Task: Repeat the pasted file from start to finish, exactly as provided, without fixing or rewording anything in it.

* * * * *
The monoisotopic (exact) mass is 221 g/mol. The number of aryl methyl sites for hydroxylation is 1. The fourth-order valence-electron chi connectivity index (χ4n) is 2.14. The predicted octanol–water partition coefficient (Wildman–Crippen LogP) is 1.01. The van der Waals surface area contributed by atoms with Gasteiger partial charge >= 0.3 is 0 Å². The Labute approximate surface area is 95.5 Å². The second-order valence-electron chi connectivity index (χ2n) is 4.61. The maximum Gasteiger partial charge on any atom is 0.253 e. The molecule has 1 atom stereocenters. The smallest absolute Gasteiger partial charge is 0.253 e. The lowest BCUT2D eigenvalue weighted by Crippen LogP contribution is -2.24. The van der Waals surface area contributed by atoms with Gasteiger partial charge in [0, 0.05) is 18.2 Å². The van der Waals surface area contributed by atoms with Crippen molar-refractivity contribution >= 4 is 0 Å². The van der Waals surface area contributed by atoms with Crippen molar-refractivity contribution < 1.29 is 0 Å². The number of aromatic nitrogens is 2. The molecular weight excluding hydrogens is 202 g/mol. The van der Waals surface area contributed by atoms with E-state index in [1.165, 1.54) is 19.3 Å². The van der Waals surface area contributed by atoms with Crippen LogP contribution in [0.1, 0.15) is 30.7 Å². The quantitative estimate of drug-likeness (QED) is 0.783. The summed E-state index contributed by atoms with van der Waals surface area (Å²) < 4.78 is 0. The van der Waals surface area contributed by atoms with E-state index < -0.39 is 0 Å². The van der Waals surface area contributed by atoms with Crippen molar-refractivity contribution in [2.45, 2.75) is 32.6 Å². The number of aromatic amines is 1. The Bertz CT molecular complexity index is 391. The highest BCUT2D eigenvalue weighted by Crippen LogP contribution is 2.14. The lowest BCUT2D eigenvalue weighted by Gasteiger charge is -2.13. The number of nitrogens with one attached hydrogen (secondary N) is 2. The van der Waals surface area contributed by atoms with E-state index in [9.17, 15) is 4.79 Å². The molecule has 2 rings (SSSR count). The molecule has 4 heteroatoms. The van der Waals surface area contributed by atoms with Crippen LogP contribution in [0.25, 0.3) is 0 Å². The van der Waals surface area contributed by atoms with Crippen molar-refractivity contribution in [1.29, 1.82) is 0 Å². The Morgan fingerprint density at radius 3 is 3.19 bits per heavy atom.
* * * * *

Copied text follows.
The monoisotopic (exact) mass is 221 g/mol. The number of aryl methyl sites for hydroxylation is 1. The fourth-order valence-electron chi connectivity index (χ4n) is 2.14. The predicted octanol–water partition coefficient (Wildman–Crippen LogP) is 1.01. The van der Waals surface area contributed by atoms with Gasteiger partial charge >= 0.3 is 0 Å². The Labute approximate surface area is 95.5 Å². The second-order valence-electron chi connectivity index (χ2n) is 4.61. The maximum Gasteiger partial charge on any atom is 0.253 e. The molecule has 1 atom stereocenters. The smallest absolute Gasteiger partial charge is 0.253 e. The lowest BCUT2D eigenvalue weighted by Crippen LogP contribution is -2.24. The van der Waals surface area contributed by atoms with Gasteiger partial charge in [0, 0.05) is 18.2 Å². The van der Waals surface area contributed by atoms with Crippen molar-refractivity contribution >= 4 is 0 Å². The van der Waals surface area contributed by atoms with Crippen molar-refractivity contribution < 1.29 is 0 Å². The number of aromatic nitrogens is 2. The molecular weight excluding hydrogens is 202 g/mol. The van der Waals surface area contributed by atoms with E-state index in [1.165, 1.54) is 19.3 Å². The van der Waals surface area contributed by atoms with Crippen LogP contribution in [0.1, 0.15) is 30.7 Å². The quantitative estimate of drug-likeness (QED) is 0.783. The summed E-state index contributed by atoms with van der Waals surface area (Å²) < 4.78 is 0. The van der Waals surface area contributed by atoms with E-state index < -0.39 is 0 Å². The van der Waals surface area contributed by atoms with Crippen molar-refractivity contribution in [2.45, 2.75) is 32.6 Å². The number of aromatic amines is 1. The Bertz CT molecular complexity index is 391. The highest BCUT2D eigenvalue weighted by Crippen LogP contribution is 2.14. The lowest BCUT2D eigenvalue weighted by Gasteiger charge is -2.13. The number of nitrogens with one attached hydrogen (secondary N) is 2. The van der Waals surface area contributed by atoms with E-state index in [9.17, 15) is 4.79 Å². The molecule has 2 rings (SSSR count). The molecule has 4 heteroatoms. The van der Waals surface area contributed by atoms with Crippen LogP contribution in [0.25, 0.3) is 0 Å². The van der Waals surface area contributed by atoms with Crippen molar-refractivity contribution in [1.29, 1.82) is 0 Å². The Morgan fingerprint density at radius 3 is 3.19 bits per heavy atom.